The two best sets of the night came back to back, again on the opposite side of the festival, at the Circuit Grounds. With a mind blowing and visually stunning performance, Empire Of The Sun took the stage. At first the group might seem like a misprint as the only band in an all DJ lineup, but once you see their balloon clad dancers and highly stylized costumes, all thoughts go out the window and onto their brilliant performance. Between at least 6 costume changes for the dancers, giant pink guitars, rainbow shattering lights, and their long list of crowd favorites, this was one act you did not want to miss at EDC. While the audience swayed to singles such as “We Are The People,” and “Walking On A Dream,” the band rocked out on stage, closing with their massive new single “Alive.” But by far the most energetic, and loudest, set of the night came from Above and Beyond, whose bass was so loud we had a hard time keeping our camera straight to shoot them. With the lights turned down halfway through their set, a massive fireworks show took place encircling the Speedway while bangers like “Home” and “Good For Me” thumped on. If you had been in zombie mode at this point, there was no way you weren’t awake afterward.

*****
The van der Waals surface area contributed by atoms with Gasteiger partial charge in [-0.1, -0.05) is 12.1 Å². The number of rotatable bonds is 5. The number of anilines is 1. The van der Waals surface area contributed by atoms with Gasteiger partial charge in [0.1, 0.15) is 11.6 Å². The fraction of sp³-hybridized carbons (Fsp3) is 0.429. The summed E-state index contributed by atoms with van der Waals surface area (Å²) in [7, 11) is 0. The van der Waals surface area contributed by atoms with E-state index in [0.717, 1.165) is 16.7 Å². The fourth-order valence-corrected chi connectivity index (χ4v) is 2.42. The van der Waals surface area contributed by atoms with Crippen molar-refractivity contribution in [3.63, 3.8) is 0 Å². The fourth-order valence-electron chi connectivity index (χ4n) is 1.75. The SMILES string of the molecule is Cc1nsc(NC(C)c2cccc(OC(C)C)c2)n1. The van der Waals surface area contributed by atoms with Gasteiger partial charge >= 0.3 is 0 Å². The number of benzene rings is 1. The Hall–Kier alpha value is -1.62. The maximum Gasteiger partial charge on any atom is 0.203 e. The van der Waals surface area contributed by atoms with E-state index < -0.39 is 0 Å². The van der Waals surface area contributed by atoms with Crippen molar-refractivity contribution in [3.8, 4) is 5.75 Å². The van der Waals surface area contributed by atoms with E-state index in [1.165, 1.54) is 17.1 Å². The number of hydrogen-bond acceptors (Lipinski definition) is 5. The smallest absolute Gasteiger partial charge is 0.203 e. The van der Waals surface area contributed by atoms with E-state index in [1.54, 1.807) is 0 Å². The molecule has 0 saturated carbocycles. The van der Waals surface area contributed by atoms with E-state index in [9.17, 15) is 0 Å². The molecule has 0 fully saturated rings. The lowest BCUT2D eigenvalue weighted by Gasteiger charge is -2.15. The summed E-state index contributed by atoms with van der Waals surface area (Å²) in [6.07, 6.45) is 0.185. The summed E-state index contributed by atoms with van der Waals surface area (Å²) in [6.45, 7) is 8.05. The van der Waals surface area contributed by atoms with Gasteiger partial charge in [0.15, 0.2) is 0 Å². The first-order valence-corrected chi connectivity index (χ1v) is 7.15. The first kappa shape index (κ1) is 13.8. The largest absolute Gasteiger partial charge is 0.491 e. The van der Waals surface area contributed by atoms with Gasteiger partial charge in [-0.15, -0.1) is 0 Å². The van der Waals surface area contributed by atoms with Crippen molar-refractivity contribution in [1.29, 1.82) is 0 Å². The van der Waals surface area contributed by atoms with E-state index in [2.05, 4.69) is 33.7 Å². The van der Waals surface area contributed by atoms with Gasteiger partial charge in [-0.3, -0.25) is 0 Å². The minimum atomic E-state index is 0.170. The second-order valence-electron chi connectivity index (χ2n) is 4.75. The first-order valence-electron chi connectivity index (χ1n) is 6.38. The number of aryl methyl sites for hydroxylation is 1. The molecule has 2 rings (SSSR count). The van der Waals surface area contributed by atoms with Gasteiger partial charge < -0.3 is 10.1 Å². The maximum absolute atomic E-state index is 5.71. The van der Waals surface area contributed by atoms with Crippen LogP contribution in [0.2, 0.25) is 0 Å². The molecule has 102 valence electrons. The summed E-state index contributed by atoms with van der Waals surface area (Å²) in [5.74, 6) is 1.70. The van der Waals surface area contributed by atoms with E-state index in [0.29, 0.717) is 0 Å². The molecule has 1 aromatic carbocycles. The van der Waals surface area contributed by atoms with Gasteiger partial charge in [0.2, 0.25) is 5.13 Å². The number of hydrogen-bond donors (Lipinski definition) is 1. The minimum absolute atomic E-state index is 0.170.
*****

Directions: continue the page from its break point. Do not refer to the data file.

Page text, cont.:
Kaskade finished the night back on the main stage with an hour and a half long set that included smoke, fire, and the ever popular confetti canons. From those that have seen him before, the set seemed a bit too familiar. But those hearing him live for the first time were treated to a grand set that cranked through tunes like Dada Life’s remix of “Love,” “Turn It Down” featuring Rebecca and Fiona, and the crowd pleasing “No One Knows Who We Are” that played alongside it’s video counterpart about a robot attack/invasion. By the time Kaskade closed with “Eyes,” we were beat and decided to call it a night while the late night crowd began streaming in for the hardstyle sounds of HeadHunterz.
Empire of the Sun
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In spite of the temperatures still falling to mid forty degree lows late night Saturday, the festival saw a slightly larger turn out than Friday with crowds flocking to energetic progressive house sets by Cazzette, rising star Dutch duo W&W, Hardwell, and Fedde Le Grand, amongst others, at the Circuit Grounds stage. While Cazzette didn’t have to wait to play their massive hit “Beam Me Up” for anyone to feel like they were going to teleport to the moon at any moment it was W&W’s massive hits such as “The Code,” “D#Fat (with Armin van Buuren),” “ID (with Hardwell),” and “Thunder” that brought the crowds into a frenzy! It’s worth noting that the duo’s sound composed of a mix of progressive and tech house with a touch of trance could not only be heard in their own set, but pretty much in every other set at the festival during the entire weekend.